IV Ketamine Rapidly Effective in PTSD http://www.medpagetoday.com/Psychiatry/AnxietyStress/45314?xid=nl_mpt_guptaguide_2014-04-17&utm_source=guptaguide&utm_medium=email&utm_content=mpt&utm_campaign=04|17|2014&userid=678261&eun=g5845718d10r

Commonly available blood-pressure medication prevents epilepsy after severe brain injury   http://www.sciencecodex.com/commonly_available_bloodpressure_medication_prevents_epilepsy_after_severe_brain_injury-132182

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Resources:
http://www.nimh.nih.gov/health/topics/post-traumatic-stress-disorder-ptsd/index.shtml?utm_campaign=Social%20%2BMedia&utm_source=Twitter&utm_medium=Main%2BTwitter%2BFeed
http://www.ptsd.va.gov/public/PTSD-overview/basics/how-common-is-ptsd.asp
http://www.helpguide.org/mental/post_traumatic_stress_disorder_symptoms_treatment.htm
http://www.webmd.com/anxiety-panic/guide/post-traumatic-stress-disorder
http://www.sciencedaily.com/releases/2014/01/140109124941.htm
http://www.trauma-pages.com/support.php
http://www.adaa.org/understanding-anxiety/posttraumatic-stress-disorder-ptsd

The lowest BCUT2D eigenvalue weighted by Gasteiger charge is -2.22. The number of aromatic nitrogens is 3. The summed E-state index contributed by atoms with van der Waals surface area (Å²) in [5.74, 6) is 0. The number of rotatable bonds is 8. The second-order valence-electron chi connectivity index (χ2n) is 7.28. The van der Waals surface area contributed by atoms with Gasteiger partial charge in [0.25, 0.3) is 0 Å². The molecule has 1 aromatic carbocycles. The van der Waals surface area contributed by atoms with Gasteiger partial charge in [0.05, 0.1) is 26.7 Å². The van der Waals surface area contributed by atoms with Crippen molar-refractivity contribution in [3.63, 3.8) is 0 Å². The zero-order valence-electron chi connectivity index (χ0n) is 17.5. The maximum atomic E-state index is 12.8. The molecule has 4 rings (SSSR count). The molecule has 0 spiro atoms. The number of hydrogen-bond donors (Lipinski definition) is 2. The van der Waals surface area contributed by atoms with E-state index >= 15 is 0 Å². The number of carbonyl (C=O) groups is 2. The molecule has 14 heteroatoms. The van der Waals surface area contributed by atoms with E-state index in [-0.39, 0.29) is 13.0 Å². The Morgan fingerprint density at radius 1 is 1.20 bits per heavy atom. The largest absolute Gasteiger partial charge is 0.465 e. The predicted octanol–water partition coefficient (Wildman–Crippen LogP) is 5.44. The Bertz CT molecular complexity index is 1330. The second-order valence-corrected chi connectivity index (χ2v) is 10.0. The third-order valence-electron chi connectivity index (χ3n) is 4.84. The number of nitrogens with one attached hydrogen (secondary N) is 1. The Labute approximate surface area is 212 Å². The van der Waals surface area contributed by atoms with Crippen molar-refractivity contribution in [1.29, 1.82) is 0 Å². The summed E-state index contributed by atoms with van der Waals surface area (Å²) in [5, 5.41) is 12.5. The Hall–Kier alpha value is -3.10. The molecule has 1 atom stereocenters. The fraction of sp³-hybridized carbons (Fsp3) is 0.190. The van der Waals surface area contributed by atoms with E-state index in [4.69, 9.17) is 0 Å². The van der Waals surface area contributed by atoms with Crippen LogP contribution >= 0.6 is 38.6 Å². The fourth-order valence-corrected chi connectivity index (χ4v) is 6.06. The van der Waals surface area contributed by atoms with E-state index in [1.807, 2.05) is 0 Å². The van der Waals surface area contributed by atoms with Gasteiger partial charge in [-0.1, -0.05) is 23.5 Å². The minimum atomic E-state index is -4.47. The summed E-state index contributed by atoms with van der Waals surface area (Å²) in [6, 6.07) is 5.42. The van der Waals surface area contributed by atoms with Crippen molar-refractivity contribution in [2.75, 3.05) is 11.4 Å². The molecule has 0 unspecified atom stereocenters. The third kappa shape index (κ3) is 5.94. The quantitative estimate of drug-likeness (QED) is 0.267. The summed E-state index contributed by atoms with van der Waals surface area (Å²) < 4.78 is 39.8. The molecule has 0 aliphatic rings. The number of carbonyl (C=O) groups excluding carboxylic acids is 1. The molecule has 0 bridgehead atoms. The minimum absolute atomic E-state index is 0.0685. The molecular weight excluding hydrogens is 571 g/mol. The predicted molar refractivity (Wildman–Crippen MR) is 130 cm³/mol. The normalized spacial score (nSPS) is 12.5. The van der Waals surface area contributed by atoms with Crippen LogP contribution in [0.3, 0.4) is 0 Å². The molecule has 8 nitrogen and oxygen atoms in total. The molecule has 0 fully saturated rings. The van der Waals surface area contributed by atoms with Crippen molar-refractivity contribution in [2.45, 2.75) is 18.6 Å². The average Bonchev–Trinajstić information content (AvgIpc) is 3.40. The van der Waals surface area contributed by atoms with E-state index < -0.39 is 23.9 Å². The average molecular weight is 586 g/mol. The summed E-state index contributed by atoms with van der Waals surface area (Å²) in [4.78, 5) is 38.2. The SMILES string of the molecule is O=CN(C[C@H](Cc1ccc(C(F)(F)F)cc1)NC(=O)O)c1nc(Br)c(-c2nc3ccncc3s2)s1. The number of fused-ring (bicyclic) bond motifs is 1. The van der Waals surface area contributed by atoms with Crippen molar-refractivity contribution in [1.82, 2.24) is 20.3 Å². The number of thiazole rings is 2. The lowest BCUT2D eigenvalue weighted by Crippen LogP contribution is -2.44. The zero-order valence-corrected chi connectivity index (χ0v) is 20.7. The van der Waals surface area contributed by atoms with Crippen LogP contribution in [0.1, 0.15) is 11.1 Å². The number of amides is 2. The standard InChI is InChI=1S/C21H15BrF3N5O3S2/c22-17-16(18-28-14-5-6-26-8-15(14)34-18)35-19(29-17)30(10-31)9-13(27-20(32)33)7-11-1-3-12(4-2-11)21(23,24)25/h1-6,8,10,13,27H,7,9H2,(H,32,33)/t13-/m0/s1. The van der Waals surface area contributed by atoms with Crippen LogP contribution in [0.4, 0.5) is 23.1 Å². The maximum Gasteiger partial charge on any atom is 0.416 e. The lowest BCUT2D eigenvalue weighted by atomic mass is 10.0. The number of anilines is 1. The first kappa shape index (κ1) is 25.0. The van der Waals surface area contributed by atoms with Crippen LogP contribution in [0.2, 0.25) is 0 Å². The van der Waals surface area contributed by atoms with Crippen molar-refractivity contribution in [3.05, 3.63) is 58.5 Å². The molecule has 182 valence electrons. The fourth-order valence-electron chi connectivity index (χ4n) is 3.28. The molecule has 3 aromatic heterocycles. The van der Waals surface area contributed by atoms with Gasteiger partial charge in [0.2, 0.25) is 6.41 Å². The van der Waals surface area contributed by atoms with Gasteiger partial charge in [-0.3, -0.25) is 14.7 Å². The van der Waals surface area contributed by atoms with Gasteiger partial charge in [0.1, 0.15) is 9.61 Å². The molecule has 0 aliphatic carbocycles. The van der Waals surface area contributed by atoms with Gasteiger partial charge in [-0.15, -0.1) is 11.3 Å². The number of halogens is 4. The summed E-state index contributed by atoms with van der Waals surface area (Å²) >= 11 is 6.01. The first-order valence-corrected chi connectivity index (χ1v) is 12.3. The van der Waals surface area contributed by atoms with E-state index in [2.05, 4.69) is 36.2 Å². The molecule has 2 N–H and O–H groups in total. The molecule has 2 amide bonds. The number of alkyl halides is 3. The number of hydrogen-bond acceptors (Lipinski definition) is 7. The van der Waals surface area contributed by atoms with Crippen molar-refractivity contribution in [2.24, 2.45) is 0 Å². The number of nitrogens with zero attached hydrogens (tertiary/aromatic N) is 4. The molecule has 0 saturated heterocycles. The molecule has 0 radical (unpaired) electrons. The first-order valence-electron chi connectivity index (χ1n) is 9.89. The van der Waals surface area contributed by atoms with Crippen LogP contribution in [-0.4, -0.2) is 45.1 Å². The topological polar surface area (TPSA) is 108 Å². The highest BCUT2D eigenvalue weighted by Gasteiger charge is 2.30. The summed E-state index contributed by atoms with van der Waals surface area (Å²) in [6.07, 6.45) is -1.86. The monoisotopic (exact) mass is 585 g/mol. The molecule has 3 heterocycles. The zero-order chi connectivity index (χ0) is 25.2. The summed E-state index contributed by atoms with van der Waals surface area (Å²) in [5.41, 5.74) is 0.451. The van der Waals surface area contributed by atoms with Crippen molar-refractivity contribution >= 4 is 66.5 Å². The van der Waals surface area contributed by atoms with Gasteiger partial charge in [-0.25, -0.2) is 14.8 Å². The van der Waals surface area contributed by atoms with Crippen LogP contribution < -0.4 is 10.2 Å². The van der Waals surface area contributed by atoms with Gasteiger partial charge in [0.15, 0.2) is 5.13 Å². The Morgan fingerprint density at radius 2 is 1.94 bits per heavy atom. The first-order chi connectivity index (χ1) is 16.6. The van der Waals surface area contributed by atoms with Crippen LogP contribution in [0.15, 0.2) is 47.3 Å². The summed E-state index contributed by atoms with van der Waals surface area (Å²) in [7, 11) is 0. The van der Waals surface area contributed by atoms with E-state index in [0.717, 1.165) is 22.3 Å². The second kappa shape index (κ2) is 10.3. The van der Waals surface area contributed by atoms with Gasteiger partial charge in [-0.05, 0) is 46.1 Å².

http://www.mentalhealth.com/dis/p20-an06.html
http://www.bandbacktogether.com/ptsd-resources/


2 Comments »

  1. It sound,s like your talking about anxiety attack,s. That,s what happen,s when I get around people and crowd,s

    Like

    Comment by michele metzger — December 7, 2016 @ 8:01 PM

  2. Definitely, it’s a kind of anxiety attack.

    Like

    Comment by Phylis Feiner Johnson — December 7, 2016 @ 8:05 PM


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    About the author

    Phylis Feiner Johnson

    Phylis Feiner Johnson

    I've been a professional copywriter for over 35 years. I also had epilepsy for decades. My mission is advocacy; to increase education, awareness and funding for epilepsy research. Together, we can make a huge difference. If not changing the world, at least helping each other, with wisdom, compassion and sharing.